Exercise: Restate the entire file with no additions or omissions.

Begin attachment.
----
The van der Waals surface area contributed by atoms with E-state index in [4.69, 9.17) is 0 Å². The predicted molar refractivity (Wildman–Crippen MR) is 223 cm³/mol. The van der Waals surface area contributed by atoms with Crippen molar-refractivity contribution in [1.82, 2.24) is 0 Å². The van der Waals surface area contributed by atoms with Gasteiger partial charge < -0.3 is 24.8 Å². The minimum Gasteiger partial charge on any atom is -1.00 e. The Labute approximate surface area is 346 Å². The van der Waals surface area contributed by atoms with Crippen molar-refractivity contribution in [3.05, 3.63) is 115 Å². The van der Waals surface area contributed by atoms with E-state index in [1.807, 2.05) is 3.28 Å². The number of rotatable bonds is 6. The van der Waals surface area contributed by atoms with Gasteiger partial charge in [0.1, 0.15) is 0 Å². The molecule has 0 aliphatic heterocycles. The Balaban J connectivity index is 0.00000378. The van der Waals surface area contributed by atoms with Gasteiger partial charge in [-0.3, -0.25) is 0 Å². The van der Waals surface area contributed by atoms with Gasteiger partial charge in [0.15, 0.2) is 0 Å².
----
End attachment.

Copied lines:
The van der Waals surface area contributed by atoms with E-state index in [4.69, 9.17) is 0 Å². The predicted molar refractivity (Wildman–Crippen MR) is 223 cm³/mol. The van der Waals surface area contributed by atoms with Crippen molar-refractivity contribution in [1.82, 2.24) is 0 Å². The van der Waals surface area contributed by atoms with Gasteiger partial charge < -0.3 is 24.8 Å². The minimum Gasteiger partial charge on any atom is -1.00 e. The Labute approximate surface area is 346 Å². The van der Waals surface area contributed by atoms with Crippen molar-refractivity contribution in [3.05, 3.63) is 115 Å². The van der Waals surface area contributed by atoms with E-state index in [1.807, 2.05) is 3.28 Å². The number of rotatable bonds is 6. The van der Waals surface area contributed by atoms with Gasteiger partial charge in [0.1, 0.15) is 0 Å². The molecule has 0 aliphatic heterocycles. The Balaban J connectivity index is 0.00000378. The van der Waals surface area contributed by atoms with Gasteiger partial charge in [-0.3, -0.25) is 0 Å². The van der Waals surface area contributed by atoms with Gasteiger partial charge in [0.15, 0.2) is 0 Å².